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Breaking News: Westchester Man Charged With $150,000 Superstorm Sandy Scam

Power Outages Close Church Street, Plague 1,500

WHITE PLAINS, N.Y. -- Mike O'Donnell of Putnam picked his granddaughter up from pre-school this Halloween and arrived at her Park Circle home to find Consolidated Edison clearing trees from the power line that had been out since the Nor'easter storm.

"They just got the power back on," said O'Donnell, 60, who used to work for Consolidated Edison. "The girls didn't care. They have their outfits on. My granddaughter has got her Cinderella costume on."

O'Donnell happened to be in Florida during the freak October storm that covered White Plains in several inches of snow, however his family was busy house-jumping this weekend to ensure that everyone had a heated home to sleep in.

His wife planned to stay with family in White Plains, but ended up in the Riverdale area of the Bronx when the power went out. Molly O'Donnell, 2, and her family left their Park Circle home and had a pre-Halloween sleep-over with cousins who lived elsewhere in White Plains.

"We did some rearranging, but it all worked out," said O'Donnell.

Approximately 1,500 homes in White Plains still lacked power Monday morning, according to Consolidated Edison.

An outage at the Church Street Elementary School sent students and staff to George Washington Elementary School . Extra-curricular activities, including Afterschool Connection and Kids Excel, will be held at George Washington Elementary.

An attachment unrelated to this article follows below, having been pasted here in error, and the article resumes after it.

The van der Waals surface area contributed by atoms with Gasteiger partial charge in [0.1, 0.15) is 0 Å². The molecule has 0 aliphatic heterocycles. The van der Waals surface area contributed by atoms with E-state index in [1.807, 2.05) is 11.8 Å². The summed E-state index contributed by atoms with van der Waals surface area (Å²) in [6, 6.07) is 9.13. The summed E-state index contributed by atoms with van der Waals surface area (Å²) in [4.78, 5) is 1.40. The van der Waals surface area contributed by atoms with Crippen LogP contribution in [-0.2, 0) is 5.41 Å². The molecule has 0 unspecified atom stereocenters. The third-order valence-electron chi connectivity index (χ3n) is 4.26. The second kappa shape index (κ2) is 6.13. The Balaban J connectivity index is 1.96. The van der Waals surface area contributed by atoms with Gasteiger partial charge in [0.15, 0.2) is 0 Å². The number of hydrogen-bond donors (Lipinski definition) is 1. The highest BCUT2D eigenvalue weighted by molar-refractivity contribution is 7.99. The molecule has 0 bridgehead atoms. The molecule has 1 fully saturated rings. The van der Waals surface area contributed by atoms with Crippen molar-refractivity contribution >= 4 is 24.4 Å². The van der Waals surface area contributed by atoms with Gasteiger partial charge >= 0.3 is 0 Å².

Parents with students in the programs should pick up their kids at George Washington. All other Church Street students will be brought back Church Street and dismissed from school as usual.

Approximately 60 Department of Public Works employees were assigned storm cleanup duty Monday. The crews are primarily clearing trees and debris to the side of the road to ensure that as many roads are cleared as possible. They will then go back and permanently dispose of the foliage in the next week or two, according to Karen Pasquale, senior advisor to the mayor.

“We’ve been working 24-seven with Con Ed because we have tree removal and debris removal crews. A lot of cities don’t have that. They have to wait for Con Ed to come in with their tree clearers,” said Pasquale. “The mayor was out yesterday so he knows first-hand exactly what’s going on.”

The city is focusing on about a dozen streets that are closed or partially blocked off because of downed electric wires. Soundview Avenue, Stewart Place and Romar Avenue were among the streets closed off as of Monday afternoon.

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